> > perl "always returns something" is what perlfolks think is an important
> > feature to their language.

>
> > What doesn't return a value in C?

>
> anything marked as "returning" void?
>
> Some languages (eg. pascal) distinguish between functions that return
> something and procedures that don't. Traditionally in mathematics a
> function doesn't have side effects as there is nothing to have side
> effects on. I think the aim of the Pascal function/procedure
> distinction was that functions should be without side effects (ie.
> don't modify the program state or do i/o). Whilst procedures modified
> the environment and/or do i/o. But I don't believe Pascal enforces
> this distinction. It's supposed to be a lot easier to prove things
> about programs that lack side effects. But practically its hard to
> write useful programs that lack side effects. Take a look at a
> functional language (that doesn't just mean "has functions") or
> prolog.


Algol recognizes the reserved word procedure, and a procedure may
return a value.
I can't remember whether Fortran IV had subroutines that returned a
value (IIRC they couldn't).
In Algol the difference is obvious to the compiler. So there was no
linguistic need to use different reserved words
to make that clear to the compiler. Pascal makes the difference
because it specifies the object type at the end of a declaration.

Algol Pascal C
INTEGER PROCEDURE SUM(..); function sum(..):integer; int
sum(..)
PROCEDURE DOTHIS(..); procedure dothis(..); void
dothis(..)
INTEGER GETAL; var getal:int; int
getal;

I guess that the decision to put the type of a variable at the end of
the declaration in Pascal forced the need
to alert the compiler what was coming. C followed Algol and put the
type in fornt of the variable list. Which is
IMHO a more natural way of doing things.
Other than that there is no other difference. It is perfectly alright
to perform IO in functions. And procedures
can return fascinating results via parameters, e.g. Jensen's device.
Basically the motto of Algol60 explains it all: Was sich überhaupt
sagen lässt, lässt sich klar sagen (Wittgenstein).
Which probably explains why Algol remains my favourite language
Hans
 
Reply With Quote
 
robertwessel2@yahoo.com
Guest
Posts: n/a
 
      01-24-2011
On Jan 24, 2:04*am, Hans Vlems <(E-Mail Removed)> wrote:
> On 23 jan, 16:26, Nick Keighley <(E-Mail Removed)>
> wrote:
> > Some languages (eg. pascal) distinguish between functions that return
> > something and procedures that don't. Traditionally in mathematics a
> > function doesn't have side effects as there is nothing to have side
> > effects on. I think the aim of the Pascal function/procedure
> > distinction was that functions should be without side effects (ie.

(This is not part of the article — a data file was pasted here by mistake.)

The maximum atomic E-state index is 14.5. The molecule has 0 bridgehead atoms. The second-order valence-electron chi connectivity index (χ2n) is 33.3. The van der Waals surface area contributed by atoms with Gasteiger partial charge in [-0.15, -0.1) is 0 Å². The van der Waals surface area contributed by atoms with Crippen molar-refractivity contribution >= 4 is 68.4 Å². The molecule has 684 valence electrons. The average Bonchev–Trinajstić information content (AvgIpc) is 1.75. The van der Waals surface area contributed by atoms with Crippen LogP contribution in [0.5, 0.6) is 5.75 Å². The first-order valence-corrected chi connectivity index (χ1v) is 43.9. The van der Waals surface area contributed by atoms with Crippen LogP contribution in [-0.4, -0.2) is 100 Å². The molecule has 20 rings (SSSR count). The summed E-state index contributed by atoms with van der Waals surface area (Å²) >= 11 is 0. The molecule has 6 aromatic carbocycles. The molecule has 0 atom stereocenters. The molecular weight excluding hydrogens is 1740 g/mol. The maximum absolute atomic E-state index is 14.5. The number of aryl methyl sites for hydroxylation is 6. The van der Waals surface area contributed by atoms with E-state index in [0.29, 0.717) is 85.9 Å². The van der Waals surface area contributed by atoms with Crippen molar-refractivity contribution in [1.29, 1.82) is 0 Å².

> > don't modify the program state or do i/o). Whilst procedures modified
> > the environment and/or do i/o. But I don't believe Pascal enforces
> > this distinction. It's supposed to be a lot easier to prove things
> > about programs that lack side effects. But practically its hard to
> > write useful programs that lack side effects. Take a look at a
> > functional language (that doesn't just mean "has functions") or
> > prolog.

>
> Algol recognizes the reserved word procedure, and a procedure may
> return a value.
> I can't remember whether Fortran IV had subroutines that returned a
> value (IIRC they couldn't).



Statement functions and functions subprograms could return values.
Statement functions being more similar to a Basic DEF FNx than
"proper" subroutines:

DOMULTIPLY(A,B)=A*B
...
X=DOMULTIPLY(Y,Z)

And function subprograms:

FUNCTION DOMULTIPLY(A,B)
C Yes, this doesn't handle fractional B's as you'd expect
DOMULTIPLY=0
DO 10 I=1,B
10 DOMULTIPLY=DOMULTIPLY+A
RETURN
END
...
X=DOMULTIPLY(Y,Z)
 
Reply With Quote
 
Uno
Guest
Posts: n/a
 
      01-26-2011
On 1/24/2011 11:54 AM, http://www.velocityreviews.com/forums/(E-Mail Removed) wrote:
> On Jan 24, 2:04 am, Hans Vlems<(E-Mail Removed)> wrote:
>> On 23 jan, 16:26, Nick Keighley<(E-Mail Removed)>
>> wrote:
>>> Some languages (eg. pascal) distinguish between functions that return
>>> something and procedures that don't. Traditionally in mathematics a
>>> function doesn't have side effects as there is nothing to have side
>>> effects on. I think the aim of the Pascal function/procedure
>>> distinction was that functions should be without side effects (ie.
>>> don't modify the program state or do i/o). Whilst procedures modified
>>> the environment and/or do i/o. But I don't believe Pascal enforces